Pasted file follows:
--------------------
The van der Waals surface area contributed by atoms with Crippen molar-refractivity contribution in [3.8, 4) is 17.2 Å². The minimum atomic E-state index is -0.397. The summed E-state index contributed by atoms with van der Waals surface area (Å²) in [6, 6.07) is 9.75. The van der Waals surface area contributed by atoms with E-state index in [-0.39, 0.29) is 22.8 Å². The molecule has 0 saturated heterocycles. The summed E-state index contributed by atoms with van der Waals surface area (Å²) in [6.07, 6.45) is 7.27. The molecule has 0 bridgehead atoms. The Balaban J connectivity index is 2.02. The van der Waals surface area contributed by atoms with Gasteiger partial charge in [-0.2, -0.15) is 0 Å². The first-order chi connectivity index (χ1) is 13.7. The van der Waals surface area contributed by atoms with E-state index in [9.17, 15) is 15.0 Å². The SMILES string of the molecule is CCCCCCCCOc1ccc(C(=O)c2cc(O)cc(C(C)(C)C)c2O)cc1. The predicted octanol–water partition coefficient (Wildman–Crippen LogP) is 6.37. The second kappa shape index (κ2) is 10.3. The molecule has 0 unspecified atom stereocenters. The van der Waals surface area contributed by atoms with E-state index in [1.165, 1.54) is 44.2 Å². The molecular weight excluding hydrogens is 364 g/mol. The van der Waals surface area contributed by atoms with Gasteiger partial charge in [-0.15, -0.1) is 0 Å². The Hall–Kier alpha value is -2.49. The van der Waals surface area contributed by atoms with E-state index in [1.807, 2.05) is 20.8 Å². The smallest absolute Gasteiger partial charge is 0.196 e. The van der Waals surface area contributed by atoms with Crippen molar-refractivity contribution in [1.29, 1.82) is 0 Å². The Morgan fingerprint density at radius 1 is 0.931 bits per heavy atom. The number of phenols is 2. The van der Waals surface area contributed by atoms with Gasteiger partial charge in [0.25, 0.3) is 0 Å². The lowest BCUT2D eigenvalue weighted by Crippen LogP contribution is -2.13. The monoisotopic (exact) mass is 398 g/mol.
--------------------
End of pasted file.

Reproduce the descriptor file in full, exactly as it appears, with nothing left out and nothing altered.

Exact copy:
The van der Waals surface area contributed by atoms with Crippen molar-refractivity contribution in [3.8, 4) is 17.2 Å². The minimum atomic E-state index is -0.397. The summed E-state index contributed by atoms with van der Waals surface area (Å²) in [6, 6.07) is 9.75. The van der Waals surface area contributed by atoms with E-state index in [-0.39, 0.29) is 22.8 Å². The molecule has 0 saturated heterocycles. The summed E-state index contributed by atoms with van der Waals surface area (Å²) in [6.07, 6.45) is 7.27. The molecule has 0 bridgehead atoms. The Balaban J connectivity index is 2.02. The van der Waals surface area contributed by atoms with Gasteiger partial charge in [-0.2, -0.15) is 0 Å². The first-order chi connectivity index (χ1) is 13.7. The van der Waals surface area contributed by atoms with E-state index in [9.17, 15) is 15.0 Å². The SMILES string of the molecule is CCCCCCCCOc1ccc(C(=O)c2cc(O)cc(C(C)(C)C)c2O)cc1. The predicted octanol–water partition coefficient (Wildman–Crippen LogP) is 6.37. The second kappa shape index (κ2) is 10.3. The molecule has 0 unspecified atom stereocenters. The van der Waals surface area contributed by atoms with E-state index in [1.165, 1.54) is 44.2 Å². The molecular weight excluding hydrogens is 364 g/mol. The van der Waals surface area contributed by atoms with Gasteiger partial charge in [-0.15, -0.1) is 0 Å². The Hall–Kier alpha value is -2.49. The van der Waals surface area contributed by atoms with E-state index in [1.807, 2.05) is 20.8 Å². The smallest absolute Gasteiger partial charge is 0.196 e. The van der Waals surface area contributed by atoms with Crippen molar-refractivity contribution in [1.29, 1.82) is 0 Å². The Morgan fingerprint density at radius 1 is 0.931 bits per heavy atom. The number of phenols is 2. The van der Waals surface area contributed by atoms with Gasteiger partial charge in [0.25, 0.3) is 0 Å². The lowest BCUT2D eigenvalue weighted by Crippen LogP contribution is -2.13. The monoisotopic (exact) mass is 398 g/mol.